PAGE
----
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Health-Care Reform Faces Long Legal Fight
Date:12/14/2010

By Karen Pallarito
HealthDay Reporter

TUESDAY, Dec. 14 (HealthDay News) -- A federal judge's ruling Monday that struck down a key component of the new U.S. health-care reform law -- that nearly all Americans carry health insurance -- marks the first successful challenge to the controversial legislation.

But the battle over the law, which has pitted President Barack Obama and fellow Democrats against Republicans, will continue to be fought in the federal court system until it finally reaches the U.S. Supreme Court, perhaps as early as next year, experts predict.

"Keep in mind this is one ruling by one federal district court. We've already had two federal district courts that have ruled that this is definitely constitutional," Obama said Monday during an interview with a Tampa, Fla., TV station.

"You've got one judge who disagreed. That's the nature of these things," he said.

Earlier Monday, a federal judge sitting in Richmond, Va., ruled that the health-care legislation, signed into law by Obama in March, was unconstitutional, saying the federal government has no authority to require citizens to buy health insurance.

The ruling was made by U.S. District Judge Henry E. Hudson, a Republican appointed by President George W. Bush who had seemed sympathetic to the state of Virginia's case when oral arguments were heard in October, the Associated Press reported.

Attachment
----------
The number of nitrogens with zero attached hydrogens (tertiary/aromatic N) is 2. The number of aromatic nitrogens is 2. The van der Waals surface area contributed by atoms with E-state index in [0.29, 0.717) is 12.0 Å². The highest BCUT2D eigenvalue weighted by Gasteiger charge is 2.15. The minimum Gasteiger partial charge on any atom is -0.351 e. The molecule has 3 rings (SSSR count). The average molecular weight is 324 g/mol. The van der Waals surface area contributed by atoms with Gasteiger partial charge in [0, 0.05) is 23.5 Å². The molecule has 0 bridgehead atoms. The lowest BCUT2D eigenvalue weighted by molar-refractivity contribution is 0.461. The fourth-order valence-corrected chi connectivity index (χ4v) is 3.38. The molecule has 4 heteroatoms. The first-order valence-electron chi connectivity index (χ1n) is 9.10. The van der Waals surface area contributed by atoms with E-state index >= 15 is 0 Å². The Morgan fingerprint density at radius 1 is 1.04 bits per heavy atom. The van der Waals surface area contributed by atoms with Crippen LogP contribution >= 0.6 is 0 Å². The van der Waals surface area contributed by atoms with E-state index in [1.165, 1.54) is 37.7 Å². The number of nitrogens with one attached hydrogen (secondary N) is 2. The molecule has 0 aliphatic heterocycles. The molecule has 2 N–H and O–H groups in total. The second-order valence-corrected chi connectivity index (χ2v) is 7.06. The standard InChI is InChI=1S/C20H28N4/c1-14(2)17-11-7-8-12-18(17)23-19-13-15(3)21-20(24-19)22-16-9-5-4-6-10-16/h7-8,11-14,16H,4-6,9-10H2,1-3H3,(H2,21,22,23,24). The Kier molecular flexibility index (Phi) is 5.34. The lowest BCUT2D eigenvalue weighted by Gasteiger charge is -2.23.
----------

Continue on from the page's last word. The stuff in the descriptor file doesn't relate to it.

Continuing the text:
But as the Washington Post noted, Hudson did not take two additional steps that Virginia had requested. First, he ruled that the unconstitutionality of the insurance-requirement mandate did not affect the rest of the law. And he did not grant an injunction that would have blocked the federal government's efforts to implement the law.

White House officials had said last week that a negative ruling would not affect the law's implementation because its major provisions don't take effect until 2014.

Just two weeks ago, a federal judge in nearby Lynchburg, Va., upheld the constitutionality of the health insurance requirement, The New York Times reported. "Far from 'inactivity,'" said Judge Norman K. Moon, who was appointed by President Bill Clinton, "by choosing to forgo insurance, plaintiffs are making an economic decision to try to pay for health care services later, out of pocket, rather than now, through the purchase of insurance." A second federal judge appointed by Clinton, a Democrat, has upheld the law as well, the Times said.